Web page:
Friday 12 July 2013

Chocolate Buddha

Federation Square,  2 Swanston St Melbourne, VIC 3000

 Chocolate Buddha on Urbanspoon
This is prime location and has the potential to be an amazing restaurant. However, there are no queues there unless if there's a big festival at Fed Square. Therefore the 70% score from only about 700 raters, for such a prime location restaurant is not a healthy sign. Yet, I have been there a number of times despite the low score, so, why is the score so low? Having been there previously for a number of years and again just in early February 2014, it's a testament perhaps, to the changing nature of this restaurant from great to mediocre to great food, and varying standards of service over the years.

The Place
Great outdoor seating
Other than its prime location, Chocolate Buddha is also a beautifully appointed restaurant with really tasteful beautiful deco. The large tables work really well too. It is a great setting and even the outside seats from Fed Square and the sun (when its there) which suits some people really well. It is also relatively child friendly though this doesn't mean you don't have to watch them - lots of steps etc around. It is an agile space that suits group dining, casual dining, family dining (outside in particular) and romantic dining. Very few restaurants can achieve this all that well, and Chocolate Buddha's setting is one of those few rare places that strikes the right balance to be able to do that.

Things to do Nearby: ACMI and Fed Square, or a walk along the river, or across the river to the Arts Precinct. The Forum Theatre is nearby too.

The Food
The highlights for me at Chocolate Buddha are the Japanese influenced desserts. The Green Tea and Azuki Ice Creams are great tasting. The Tempura Banana is Banana Fritter supreme and probably one of the nicest way to have it, especially with the Azuki Ice Cream.

In terms of mains, I do like the range of ramens served here - they are not strictly speaking, traditional flavours and have a pretty contemporary twist. However, the soups are not as rich as the best ramens in Melbourne, almost as if they have thrown too many flavours together and nothing really stands out. However, it is still pretty good but not what you would expect if you are used to traditional ramen soups.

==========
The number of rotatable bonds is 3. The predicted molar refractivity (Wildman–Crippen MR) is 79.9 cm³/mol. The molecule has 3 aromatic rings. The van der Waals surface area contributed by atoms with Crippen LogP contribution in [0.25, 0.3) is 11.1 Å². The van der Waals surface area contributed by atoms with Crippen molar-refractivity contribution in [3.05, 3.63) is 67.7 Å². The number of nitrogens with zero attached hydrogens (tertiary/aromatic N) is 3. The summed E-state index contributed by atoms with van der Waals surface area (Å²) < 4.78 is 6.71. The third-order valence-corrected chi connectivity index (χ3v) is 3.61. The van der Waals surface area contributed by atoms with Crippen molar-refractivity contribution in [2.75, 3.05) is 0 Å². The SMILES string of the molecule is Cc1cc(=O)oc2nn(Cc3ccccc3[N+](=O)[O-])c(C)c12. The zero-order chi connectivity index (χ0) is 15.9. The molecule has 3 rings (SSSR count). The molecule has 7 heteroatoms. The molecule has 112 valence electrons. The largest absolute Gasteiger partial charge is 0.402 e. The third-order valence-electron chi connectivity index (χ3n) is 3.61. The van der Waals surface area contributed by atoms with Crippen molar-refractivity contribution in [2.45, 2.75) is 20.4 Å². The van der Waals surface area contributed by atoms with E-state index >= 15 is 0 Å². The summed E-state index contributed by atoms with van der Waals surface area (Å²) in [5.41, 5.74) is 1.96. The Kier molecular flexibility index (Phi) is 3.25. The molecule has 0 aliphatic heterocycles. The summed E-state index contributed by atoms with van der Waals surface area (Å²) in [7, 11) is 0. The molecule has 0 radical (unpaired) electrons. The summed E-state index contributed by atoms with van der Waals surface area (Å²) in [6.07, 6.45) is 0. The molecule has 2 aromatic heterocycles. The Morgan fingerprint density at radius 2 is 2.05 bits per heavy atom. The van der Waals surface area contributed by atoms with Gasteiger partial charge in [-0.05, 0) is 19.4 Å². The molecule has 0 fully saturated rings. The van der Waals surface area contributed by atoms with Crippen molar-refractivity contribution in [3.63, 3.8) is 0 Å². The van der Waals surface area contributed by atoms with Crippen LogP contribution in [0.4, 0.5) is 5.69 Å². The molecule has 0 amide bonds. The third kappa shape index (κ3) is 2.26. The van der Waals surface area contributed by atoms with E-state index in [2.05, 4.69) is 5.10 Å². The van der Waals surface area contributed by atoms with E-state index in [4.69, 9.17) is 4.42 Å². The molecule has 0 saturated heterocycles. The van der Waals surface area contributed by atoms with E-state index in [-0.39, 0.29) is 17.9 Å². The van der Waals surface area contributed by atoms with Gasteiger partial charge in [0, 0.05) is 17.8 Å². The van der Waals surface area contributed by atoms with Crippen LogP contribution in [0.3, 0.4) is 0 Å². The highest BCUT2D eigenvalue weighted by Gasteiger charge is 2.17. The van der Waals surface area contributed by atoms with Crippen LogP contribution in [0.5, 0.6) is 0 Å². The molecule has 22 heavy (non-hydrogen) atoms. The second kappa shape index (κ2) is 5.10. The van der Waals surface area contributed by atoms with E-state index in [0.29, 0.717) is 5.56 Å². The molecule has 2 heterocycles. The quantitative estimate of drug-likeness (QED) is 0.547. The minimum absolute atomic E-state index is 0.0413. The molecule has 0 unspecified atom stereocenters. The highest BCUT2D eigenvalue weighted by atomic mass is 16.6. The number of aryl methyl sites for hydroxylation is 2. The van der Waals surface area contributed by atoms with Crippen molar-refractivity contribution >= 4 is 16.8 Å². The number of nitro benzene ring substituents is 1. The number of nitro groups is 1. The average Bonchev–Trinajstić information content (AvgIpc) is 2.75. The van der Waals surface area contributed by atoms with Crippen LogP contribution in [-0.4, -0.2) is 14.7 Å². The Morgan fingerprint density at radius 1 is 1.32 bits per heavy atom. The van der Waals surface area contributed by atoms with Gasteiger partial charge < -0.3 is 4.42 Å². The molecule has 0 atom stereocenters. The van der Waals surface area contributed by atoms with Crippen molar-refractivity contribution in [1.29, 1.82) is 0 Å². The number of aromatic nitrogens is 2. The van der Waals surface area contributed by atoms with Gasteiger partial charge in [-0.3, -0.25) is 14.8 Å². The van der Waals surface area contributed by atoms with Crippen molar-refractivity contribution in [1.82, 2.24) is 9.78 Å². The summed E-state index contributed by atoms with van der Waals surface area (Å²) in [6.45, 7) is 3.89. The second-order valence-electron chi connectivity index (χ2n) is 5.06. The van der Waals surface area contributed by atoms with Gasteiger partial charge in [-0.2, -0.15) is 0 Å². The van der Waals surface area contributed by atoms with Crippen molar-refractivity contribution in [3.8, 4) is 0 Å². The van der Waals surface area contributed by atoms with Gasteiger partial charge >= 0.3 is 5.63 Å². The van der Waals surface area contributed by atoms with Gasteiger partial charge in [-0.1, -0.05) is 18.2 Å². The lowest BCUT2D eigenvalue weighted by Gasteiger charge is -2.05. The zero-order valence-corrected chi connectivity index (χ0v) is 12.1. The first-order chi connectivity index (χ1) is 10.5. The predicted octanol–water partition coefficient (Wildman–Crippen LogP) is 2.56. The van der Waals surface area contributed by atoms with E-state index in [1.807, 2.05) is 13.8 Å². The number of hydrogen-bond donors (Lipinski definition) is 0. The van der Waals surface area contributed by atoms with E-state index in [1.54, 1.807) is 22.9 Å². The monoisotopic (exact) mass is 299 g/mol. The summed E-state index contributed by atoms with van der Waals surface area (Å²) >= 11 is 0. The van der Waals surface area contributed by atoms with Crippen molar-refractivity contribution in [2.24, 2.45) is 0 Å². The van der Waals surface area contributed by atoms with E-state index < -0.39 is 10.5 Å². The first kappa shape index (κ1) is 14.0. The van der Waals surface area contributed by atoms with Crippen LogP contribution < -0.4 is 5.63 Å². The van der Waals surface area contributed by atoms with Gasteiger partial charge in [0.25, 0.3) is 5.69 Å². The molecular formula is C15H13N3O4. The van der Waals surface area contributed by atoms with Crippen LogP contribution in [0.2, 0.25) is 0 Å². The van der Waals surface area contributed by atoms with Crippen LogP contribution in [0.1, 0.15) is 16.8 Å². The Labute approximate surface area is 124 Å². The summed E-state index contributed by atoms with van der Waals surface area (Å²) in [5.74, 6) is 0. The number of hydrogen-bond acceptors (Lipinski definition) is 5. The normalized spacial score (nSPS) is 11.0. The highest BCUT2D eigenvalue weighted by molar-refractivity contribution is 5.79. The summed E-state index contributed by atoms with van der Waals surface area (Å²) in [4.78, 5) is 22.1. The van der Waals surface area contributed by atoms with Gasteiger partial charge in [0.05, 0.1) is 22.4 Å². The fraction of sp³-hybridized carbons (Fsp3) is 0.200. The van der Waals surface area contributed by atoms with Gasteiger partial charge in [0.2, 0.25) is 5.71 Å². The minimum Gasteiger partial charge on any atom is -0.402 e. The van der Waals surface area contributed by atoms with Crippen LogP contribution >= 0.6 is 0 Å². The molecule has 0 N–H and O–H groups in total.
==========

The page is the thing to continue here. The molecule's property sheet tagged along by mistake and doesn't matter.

The sashimi and rolls (kingfish variety pictured below) are pretty fresh but probably some of the most expensive in Melbourne, again because of its prime location. They also do a contemporary twist with all their rolls, so don't expect your run of the mill classics.
Yummmmmmy lotus root chips with mayo.
Light well marinated pork belly with spring onions

The Service
Between 2010 and 2013, service was what I would call efficiency with attitude. There is a too cool for school feeling about it all here and I always thought I was the only one who felt that way until my friend Paul brought it up too (Thanks Paul!). Maybe, I am just not hip enough or cool enough for them but certainly, I would feel more welcome if they actually came across as more friendly.

However, the last time I went in early 2014, I wasn't any more hip (possibly even more daggy) but the service was really polite, attentive and friendly without losing efficiency. It made me want to go back. What a huge turnaround!

Overall, given the setting and quite good quality food, if I am in a group and in the area, I would go to Chocolate Buddha. Where once, it would not my first go to place in Fed Square and I might have tried it out once or twice a year to track how it is going, now I am actually looking forward to my next visit! For some, this might be too expensive an experiment, but if you do your research properly and know what you are in for, this might turn out to be a nice experience at the Square.

Cultural Moment
I don't particularly like Asian desserts (other than Malay cakes, and Chinese pastries) but I am always pleasantly surprised by Asian influenced desserts. My favourites are Asian flavoured ice creams, and Asian flavoured gateau and mousse.

However, here are some of my favourite Asian desserts;
A variety of Malay steamed cakes that are really moist and richly flavoured. They tend to be rather sweet too, so you can probably only have small slices each time (though it doesn't stop me). My favourite ones include Kueh Lumut (Moss Cake), Kueh Lapis (Layer Cake) of various flavours (especially the ones with haw flakes), Kueh Sarang (Nest Cake of various varieties, including the Malaysian ones, the Vietnamese Pandan variety), and a special nod to Surabaya's Kueh Ambon (which is also a type of Nest / Honeycomb Cake).

A variety of Peranakan (Nyonya) desserts such as Seri Kaya (Kueh Salat, with glutinuous rice), Bingka Ubi (Tapioca Cake),  Ondeh Ondeh (sweet potato flour cake with Malacca Sugar syrup). The other favourite from Malaysia and Singapore is the traditional Pineapple Tarts and lastly, Ice Kachang and Ice Chendol (the last two comes with copious amounts of red beans)

Japanese Green Tea Sponge Cake is a fantastic addition to the group, and green tea as a flavour has been known to influence many international pâtisserie chefs. Also, azuki (red bean) paste or ice cream is always a love of mine. In terms of other ice cream flavours I like from Asia, there is sweet corn, lychee, soursop, coconut, and also attap chee (nipa palm fruit).

Shanghainese Pancakes, which are basically crispy pastry wrapped around red bean paste has been something I loved from my home cuisine, since I was about five years old. Finally, there's the Sesame Red Bean Ball which you can get at yumcha, which is essentially red bean paste in a glutinuous rice flour deep fried and covered with sesame seeds - the main ingredient being red bean, which I love.

It is definitely a shorter list than the western desserts that I love.

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